This question encourages me because it acknowledges that trafficking is indeed a (huge, BTW) problem in the US. It also reveals a false dichotomy (either/or thinking where both/and is possible). But since it has come up, I would like to explain with 3 answers:
The Simple Answer
I feel “called” to the country of Thailand in general, and the city of Chiang Mai in particular. That answer may sound arrogant, ridiculous, or perfectly reasonable, depending on your perspective. But, it’s the simple truth. I prayed, then I listened. I had no previous connection to this city or country. Yet this specific location revealed itself in bizarre and undeniable ways.
The Strategic Answer
I read recently that “the further we are away from a problem, the more simple the solution looks”. This is certainly true of the incredibly complex problem of human-trafficking. As tempting as it sounds to suggest “obvious” answers (free the victims, lock up the bad guys), these actions do not address the underlying issues of supply and demand, struggling economies, undocumented minors, poverty, crime, lack of education, and corruption at all levels of business, government, and law enforcement. Add to these issues increasingly violent pornography, child pornography, and sexual crimes perpetrated by and against younger and younger children. All of this, to say nothing of deep questions of the heart: What of justice? Mercy? Love? Hope?
There are no easy answers. But there are strategies (individual, community, regional, and national) that can make a positive difference. It begins with asking questions, observing, and searching for truth. And this process can actually be easier (especially for a novice like me) in Thailand than in the US, for the simple reason that the problem is more “out in the open”. Trafficking is extremely prevalent in America, but also extremely well-hidden.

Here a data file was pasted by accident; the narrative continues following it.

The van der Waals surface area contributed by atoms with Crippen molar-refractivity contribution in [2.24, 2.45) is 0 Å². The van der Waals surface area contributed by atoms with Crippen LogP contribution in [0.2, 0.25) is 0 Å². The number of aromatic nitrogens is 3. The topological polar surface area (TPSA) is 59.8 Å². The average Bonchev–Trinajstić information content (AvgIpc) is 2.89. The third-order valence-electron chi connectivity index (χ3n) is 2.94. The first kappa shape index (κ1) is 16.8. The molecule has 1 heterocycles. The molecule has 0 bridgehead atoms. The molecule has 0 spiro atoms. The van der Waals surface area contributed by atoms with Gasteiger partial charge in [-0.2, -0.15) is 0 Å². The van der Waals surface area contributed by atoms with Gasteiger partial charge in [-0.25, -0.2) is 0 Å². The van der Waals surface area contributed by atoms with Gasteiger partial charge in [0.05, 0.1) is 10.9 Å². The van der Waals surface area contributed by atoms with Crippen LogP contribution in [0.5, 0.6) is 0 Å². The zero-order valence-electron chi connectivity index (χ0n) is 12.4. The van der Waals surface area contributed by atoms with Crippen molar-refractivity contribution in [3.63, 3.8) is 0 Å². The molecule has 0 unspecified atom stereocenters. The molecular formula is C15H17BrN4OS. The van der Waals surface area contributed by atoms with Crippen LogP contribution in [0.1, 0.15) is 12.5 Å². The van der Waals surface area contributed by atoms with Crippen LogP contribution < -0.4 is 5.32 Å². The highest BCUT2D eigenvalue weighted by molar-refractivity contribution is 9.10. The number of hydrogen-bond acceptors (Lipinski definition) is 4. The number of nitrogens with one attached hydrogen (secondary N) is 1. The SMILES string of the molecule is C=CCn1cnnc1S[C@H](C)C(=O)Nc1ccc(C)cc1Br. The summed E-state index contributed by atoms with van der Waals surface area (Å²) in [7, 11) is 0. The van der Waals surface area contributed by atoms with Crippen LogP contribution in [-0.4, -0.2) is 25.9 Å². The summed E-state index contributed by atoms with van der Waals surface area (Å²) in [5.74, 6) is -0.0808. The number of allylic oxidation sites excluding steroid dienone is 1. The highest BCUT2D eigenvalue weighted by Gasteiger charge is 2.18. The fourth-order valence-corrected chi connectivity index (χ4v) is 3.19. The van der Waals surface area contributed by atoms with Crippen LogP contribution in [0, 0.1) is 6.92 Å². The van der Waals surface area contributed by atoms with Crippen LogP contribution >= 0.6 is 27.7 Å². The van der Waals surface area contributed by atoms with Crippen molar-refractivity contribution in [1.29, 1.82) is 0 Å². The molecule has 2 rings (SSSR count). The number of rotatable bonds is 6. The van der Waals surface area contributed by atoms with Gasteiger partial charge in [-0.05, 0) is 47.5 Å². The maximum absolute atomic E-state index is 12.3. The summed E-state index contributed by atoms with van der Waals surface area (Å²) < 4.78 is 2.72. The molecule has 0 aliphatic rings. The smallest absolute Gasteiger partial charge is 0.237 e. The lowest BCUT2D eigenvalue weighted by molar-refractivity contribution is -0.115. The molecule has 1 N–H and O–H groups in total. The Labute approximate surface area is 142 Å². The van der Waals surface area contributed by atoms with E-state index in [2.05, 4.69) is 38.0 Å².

I certainly hope that in the future I can use what I learn in Thailand to make an impact on the trafficking problem in the US- whether in awareness, prevention, rescue, prosecution, or restoration.
The Spiritual Answer
One of the most transforming experiences I’ve had in the last 3 years has been working with Syrian refugee families in my hometown in NC. This is personal, not political. I don’t know what the best immigration policy is. But I don’t know how demonstrating compassion for the people who are here (as survivors of a horrific war) can make things worse. Martin Luther King Jr. said, “Men often hate each other because they fear each other; they fear each other because they don’t know each other; they don’t know each other because they do not communicate with each other; they do not communicate with each other because they are separated from each other.”
There is indescribable joy in getting face-to-face with someone who is different from me, and trying to connect as human beings. It reminds us all that we bear the image of the same Creator. And I can’t think of anyone who needs to be reminded of his/her worth as a child of God than a victim of sexual violence. There is something powerful about delivering that message in person.